the centerpiece of the American Christmas celebration -- now are arriving in the Washington area and they are in unusually good condition and supply, according to marketing specialists.
Prices generally are about 10 percent higher than last Christmas, they said, with trees costing from about $10 to $100.
"Trees this year are in as good shape as we have ever seen, and they have good color," said George Roche, a marketing specialist with the Maryland Department of Agriculture. He said that the Christmas trees, like vegetables and other crops, have had the benefit this year of exceptionally favorable growing conditions -- "plenty of rain and no terribly hard freezes yet."
As a result, he said, more trees are available and there is a higher proportion of better quality trees.
Now is the time for consumers to buy their trees, just as they are being unloaded from the trucks, Roche advised, "because the longer the trees lie around the lot, the more likely they are to dry out." The tree will retain its freshness, he said, when taken home and stored standing in a bucket of water and away from direct sun and wind.
Roche advised consumers to cut an inch off the stub of the tree before standing it in water. Another inch should be cut off the bottom of the stub when it is ready to be brought inside and placed in a tree stand with fresh water.
The National Christmas Tree Association, a Milwaukee-based trade group, estimates that about one-third of all households decorate with cut Christmas trees each year while about one-third use artificial trees. The other one-third don't have a tree.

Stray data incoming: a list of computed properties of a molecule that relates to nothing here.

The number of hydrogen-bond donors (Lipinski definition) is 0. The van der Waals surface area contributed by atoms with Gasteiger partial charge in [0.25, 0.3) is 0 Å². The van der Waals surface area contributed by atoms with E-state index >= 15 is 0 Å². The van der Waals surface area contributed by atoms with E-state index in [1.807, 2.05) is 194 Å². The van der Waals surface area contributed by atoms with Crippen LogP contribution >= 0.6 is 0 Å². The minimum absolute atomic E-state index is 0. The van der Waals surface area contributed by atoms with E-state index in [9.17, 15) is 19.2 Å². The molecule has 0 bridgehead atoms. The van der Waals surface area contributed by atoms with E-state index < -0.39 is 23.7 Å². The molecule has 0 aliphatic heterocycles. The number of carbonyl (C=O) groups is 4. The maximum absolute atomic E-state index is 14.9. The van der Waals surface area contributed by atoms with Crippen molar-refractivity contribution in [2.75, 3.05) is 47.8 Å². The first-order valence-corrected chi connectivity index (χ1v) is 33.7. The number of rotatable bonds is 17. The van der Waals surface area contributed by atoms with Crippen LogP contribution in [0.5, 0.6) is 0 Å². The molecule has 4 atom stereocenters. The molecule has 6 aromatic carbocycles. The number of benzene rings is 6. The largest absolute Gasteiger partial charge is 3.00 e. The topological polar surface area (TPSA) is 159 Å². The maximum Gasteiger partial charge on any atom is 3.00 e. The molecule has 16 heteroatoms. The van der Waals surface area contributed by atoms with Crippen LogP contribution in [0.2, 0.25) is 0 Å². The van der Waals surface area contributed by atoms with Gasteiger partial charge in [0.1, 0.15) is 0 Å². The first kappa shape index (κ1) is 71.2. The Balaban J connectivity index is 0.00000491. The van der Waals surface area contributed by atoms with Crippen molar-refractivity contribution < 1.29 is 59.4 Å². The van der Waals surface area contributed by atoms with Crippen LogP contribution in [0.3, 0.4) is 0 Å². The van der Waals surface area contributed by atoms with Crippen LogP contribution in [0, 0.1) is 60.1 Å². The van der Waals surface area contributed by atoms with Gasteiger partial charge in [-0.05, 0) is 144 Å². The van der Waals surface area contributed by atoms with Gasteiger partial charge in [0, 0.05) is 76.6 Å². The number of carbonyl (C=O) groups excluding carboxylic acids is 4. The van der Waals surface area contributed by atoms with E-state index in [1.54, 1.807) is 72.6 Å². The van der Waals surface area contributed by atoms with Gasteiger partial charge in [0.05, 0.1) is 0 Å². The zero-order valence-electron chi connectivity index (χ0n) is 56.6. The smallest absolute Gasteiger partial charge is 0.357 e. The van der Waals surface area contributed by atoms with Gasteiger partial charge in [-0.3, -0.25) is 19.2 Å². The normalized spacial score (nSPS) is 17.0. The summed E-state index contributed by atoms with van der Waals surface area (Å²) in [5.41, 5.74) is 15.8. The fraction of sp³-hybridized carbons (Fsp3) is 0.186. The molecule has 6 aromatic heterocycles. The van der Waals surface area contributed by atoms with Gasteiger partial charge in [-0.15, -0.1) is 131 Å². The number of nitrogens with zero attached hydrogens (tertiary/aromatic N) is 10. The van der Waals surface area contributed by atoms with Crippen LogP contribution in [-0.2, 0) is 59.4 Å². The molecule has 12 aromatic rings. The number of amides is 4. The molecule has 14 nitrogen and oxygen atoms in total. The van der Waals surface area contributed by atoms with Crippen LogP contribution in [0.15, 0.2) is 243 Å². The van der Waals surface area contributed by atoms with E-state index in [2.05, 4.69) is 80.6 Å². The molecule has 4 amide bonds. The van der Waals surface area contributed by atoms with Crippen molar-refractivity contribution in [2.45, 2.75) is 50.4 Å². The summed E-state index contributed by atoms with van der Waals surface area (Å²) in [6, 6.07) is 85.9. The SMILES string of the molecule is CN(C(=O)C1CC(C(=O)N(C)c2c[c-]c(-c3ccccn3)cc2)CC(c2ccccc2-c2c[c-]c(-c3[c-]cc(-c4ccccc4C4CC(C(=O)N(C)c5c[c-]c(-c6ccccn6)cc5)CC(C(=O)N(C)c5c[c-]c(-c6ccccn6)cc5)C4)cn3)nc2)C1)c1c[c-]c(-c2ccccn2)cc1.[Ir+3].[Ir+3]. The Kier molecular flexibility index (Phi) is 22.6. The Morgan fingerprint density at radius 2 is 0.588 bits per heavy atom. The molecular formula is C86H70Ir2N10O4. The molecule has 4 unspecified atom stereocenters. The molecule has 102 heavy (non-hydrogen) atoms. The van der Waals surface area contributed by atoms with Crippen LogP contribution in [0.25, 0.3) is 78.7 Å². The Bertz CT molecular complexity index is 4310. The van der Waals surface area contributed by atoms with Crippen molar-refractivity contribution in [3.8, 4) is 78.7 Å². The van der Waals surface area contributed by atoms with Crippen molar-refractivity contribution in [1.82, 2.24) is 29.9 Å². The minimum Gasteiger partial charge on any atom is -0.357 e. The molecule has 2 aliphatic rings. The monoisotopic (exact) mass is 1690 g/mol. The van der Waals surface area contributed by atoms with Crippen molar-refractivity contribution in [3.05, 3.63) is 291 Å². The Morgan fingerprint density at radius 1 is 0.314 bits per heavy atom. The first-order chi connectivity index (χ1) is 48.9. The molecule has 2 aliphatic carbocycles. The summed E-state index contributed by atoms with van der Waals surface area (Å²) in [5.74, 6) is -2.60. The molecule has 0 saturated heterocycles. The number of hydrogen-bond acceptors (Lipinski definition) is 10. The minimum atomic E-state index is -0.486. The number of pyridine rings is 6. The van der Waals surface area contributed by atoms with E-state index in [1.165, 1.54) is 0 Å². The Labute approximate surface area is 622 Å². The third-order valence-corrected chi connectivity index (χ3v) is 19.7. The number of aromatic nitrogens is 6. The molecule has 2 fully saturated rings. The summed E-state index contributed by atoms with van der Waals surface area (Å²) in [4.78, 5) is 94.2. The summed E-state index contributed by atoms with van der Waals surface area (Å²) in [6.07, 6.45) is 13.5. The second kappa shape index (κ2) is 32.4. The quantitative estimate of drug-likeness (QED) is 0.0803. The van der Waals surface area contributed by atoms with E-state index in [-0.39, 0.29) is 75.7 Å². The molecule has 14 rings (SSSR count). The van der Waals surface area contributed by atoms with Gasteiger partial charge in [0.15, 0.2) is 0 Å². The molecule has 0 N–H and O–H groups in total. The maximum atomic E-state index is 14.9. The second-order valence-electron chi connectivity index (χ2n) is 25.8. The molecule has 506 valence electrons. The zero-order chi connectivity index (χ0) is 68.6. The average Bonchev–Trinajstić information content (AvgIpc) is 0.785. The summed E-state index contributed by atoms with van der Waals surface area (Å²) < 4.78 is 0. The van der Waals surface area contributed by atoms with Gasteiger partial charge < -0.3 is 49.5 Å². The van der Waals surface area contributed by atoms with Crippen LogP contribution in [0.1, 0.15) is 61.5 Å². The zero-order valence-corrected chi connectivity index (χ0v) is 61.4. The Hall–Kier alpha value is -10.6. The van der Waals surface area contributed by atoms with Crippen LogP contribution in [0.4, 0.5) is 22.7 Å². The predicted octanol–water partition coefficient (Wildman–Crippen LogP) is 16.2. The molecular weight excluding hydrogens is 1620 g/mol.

Those numbers suggest that the Washington area, which has about 1.2 million households, will trim about 400,000 cut Christmas trees this year. The most popular is the Scotch pine, followed by the Douglas fir and the balsam fir.
Most local tree lot operators opened for business this weekend.
Prices for the trees vary, according to type, size and shape, said Alan Grossberg, nursery manager of Johnson's Flower Center, 4020 Wisconsin Ave. NW. "The Scotch pine are always the cheapest, from $10 to $20 for trees that are 3-to-5 feet tall," he said. "But in the bigger trees, we have the 10-to-12 foot Douglas fir, ranging from $80 to $100."
Grossberg estimated that retail prices at his lot are up about 10 percent from last year.
While some lots, like Johnson's, price each tree individually, some other lots have a one-price policy.
Chambers Flower Center, 1600 Bladensburg Rd. NE, is unloading trees this weekend that will go on sale Monday. "They are all balsam fir, and you can have any size, from 4 foot to 8 foot, for $10.99," said manager Sandy Morse.
He said his price is up about 10 percent, from the $10 that he charged last year.
A similar one-price rule is in effect at Hechinger's, which has cut trees at 22 Washington area stores. "We are carrying balsam fir for $11.99; Scotch pine for $14.99 and Douglas fir for $29.99," said garden buyer Jerry Brase.
Brase said that his Scotch pines are $2 more than last year, when they sold for $12.99. The increase, he said, reflects a higher wholesale cost and increased freight expenses.
But the price for the balsam fir at Hechinger's is actually down $2 from last year's $12.99, Brase said, "because the balsam fir is imported from Canada, and our U.S. dollar buys more in Canadian goods due to the exchange rate."